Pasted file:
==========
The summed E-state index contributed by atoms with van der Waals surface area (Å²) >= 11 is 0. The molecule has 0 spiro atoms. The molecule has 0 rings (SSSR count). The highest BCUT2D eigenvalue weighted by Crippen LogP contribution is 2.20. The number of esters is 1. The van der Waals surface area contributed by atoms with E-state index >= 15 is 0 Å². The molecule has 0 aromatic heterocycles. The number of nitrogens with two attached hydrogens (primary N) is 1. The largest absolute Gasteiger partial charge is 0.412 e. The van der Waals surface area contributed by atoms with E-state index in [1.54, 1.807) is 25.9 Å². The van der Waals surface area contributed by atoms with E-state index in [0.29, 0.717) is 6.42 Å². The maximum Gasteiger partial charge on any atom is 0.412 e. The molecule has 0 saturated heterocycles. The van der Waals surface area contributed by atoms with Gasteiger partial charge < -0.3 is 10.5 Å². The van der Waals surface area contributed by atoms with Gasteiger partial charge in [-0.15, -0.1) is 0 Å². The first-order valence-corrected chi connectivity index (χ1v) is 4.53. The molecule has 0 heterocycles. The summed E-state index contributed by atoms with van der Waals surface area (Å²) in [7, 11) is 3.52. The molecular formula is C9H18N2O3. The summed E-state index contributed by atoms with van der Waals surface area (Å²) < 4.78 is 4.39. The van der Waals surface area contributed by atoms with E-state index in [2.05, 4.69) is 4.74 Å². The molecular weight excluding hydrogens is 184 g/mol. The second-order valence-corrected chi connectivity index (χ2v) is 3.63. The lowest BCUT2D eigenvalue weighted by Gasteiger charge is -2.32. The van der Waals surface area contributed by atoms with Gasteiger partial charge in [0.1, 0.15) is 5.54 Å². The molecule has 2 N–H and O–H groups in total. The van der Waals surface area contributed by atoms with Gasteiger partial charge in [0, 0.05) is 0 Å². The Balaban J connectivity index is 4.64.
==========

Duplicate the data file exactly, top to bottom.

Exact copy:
The summed E-state index contributed by atoms with van der Waals surface area (Å²) >= 11 is 0. The molecule has 0 spiro atoms. The molecule has 0 rings (SSSR count). The highest BCUT2D eigenvalue weighted by Crippen LogP contribution is 2.20. The number of esters is 1. The van der Waals surface area contributed by atoms with E-state index >= 15 is 0 Å². The molecule has 0 aromatic heterocycles. The number of nitrogens with two attached hydrogens (primary N) is 1. The largest absolute Gasteiger partial charge is 0.412 e. The van der Waals surface area contributed by atoms with E-state index in [1.54, 1.807) is 25.9 Å². The van der Waals surface area contributed by atoms with E-state index in [0.29, 0.717) is 6.42 Å². The maximum Gasteiger partial charge on any atom is 0.412 e. The molecule has 0 saturated heterocycles. The van der Waals surface area contributed by atoms with Gasteiger partial charge < -0.3 is 10.5 Å². The van der Waals surface area contributed by atoms with Gasteiger partial charge in [-0.15, -0.1) is 0 Å². The first-order valence-corrected chi connectivity index (χ1v) is 4.53. The molecule has 0 heterocycles. The summed E-state index contributed by atoms with van der Waals surface area (Å²) in [7, 11) is 3.52. The molecular formula is C9H18N2O3. The summed E-state index contributed by atoms with van der Waals surface area (Å²) < 4.78 is 4.39. The van der Waals surface area contributed by atoms with E-state index in [2.05, 4.69) is 4.74 Å². The molecular weight excluding hydrogens is 184 g/mol. The second-order valence-corrected chi connectivity index (χ2v) is 3.63. The lowest BCUT2D eigenvalue weighted by Gasteiger charge is -2.32. The van der Waals surface area contributed by atoms with Gasteiger partial charge in [0.1, 0.15) is 5.54 Å². The molecule has 2 N–H and O–H groups in total. The van der Waals surface area contributed by atoms with Gasteiger partial charge in [0, 0.05) is 0 Å². The Balaban J connectivity index is 4.64.